Wednesday, August 1, 2007

Job-hunting vs. Headhunting

The FSRI wanted me to clarify a few items from yesterday's post. While discussing job-hunting strategies I cited the Wikipedia definition of "cold calling" as "...something a headhunter might do." This is correct. Headhunters cold call, and they cold call often, do many job-hunters. But this shouldn't confuse the issue.

Here are the official FSRI definitions for these two types of people:

Job-hunter: This is someone actively seeking employment at a company or corporation. A job-hunter hunts for jobs - seeks employment - using traditional methods of finding work. Once a job-hunter has found a job he or she is no longer a job-hunter but is now a fully fledged employee with all the perks and benefits the position may bestow.

Headhunter: A company employs a headhunter when it doesn't want to deal with the awkward business of firing one of its own employees. A professional headhunter is brought on to "serve an undesirable employee's head on a platter" to the upper brass, thereby completing the company's dirty work. If a company or corporation is large enough there may be a full-time staff of headhunters at the corporate board's disposal.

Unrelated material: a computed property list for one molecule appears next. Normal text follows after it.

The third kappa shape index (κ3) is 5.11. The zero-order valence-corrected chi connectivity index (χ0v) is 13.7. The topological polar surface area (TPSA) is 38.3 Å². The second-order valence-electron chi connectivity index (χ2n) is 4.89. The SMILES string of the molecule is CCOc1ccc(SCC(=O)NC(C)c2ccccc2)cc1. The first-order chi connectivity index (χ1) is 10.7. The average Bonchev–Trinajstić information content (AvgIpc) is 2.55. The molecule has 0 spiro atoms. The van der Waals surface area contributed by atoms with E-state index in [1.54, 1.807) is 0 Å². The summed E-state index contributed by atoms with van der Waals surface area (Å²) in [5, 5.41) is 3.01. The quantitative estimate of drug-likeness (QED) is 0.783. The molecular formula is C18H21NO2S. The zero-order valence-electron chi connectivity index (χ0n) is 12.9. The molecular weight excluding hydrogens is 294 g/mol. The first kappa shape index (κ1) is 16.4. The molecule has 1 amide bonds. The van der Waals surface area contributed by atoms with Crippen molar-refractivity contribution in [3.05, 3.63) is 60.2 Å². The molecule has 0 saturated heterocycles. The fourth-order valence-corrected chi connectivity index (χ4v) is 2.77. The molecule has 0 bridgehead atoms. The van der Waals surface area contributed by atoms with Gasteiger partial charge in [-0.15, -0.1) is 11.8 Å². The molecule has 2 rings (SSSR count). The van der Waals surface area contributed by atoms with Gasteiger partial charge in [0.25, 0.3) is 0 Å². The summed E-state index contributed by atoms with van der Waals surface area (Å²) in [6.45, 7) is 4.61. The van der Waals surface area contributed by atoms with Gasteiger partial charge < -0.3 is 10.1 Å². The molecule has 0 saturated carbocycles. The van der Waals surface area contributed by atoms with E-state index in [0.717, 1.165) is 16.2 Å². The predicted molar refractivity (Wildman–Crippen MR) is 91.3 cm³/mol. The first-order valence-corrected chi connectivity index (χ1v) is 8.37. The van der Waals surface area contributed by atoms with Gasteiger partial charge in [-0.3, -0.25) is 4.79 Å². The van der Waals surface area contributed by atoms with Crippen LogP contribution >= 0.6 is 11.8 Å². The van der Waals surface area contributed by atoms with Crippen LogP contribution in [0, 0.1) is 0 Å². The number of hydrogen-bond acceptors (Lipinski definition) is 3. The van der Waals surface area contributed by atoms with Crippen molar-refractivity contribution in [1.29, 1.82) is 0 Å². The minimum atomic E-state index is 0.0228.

Now, there may be an instance where a job-hunter is job-hunting for a headhunter position. If you have a professional headhunting license (...and you have the stomach for it) this can be a lucrative and fulfilling career. But be forewarned ...if you ever get a cold call from a headhunter you haven't met before, clean out your desk and start job-hunting again before things get messy.


1 comment:

Anonymous said...

Interesting differences in article. Thanks for this post, it's pretty useful for me as headhunter. Here is nice company I worked with and they think so as in this article.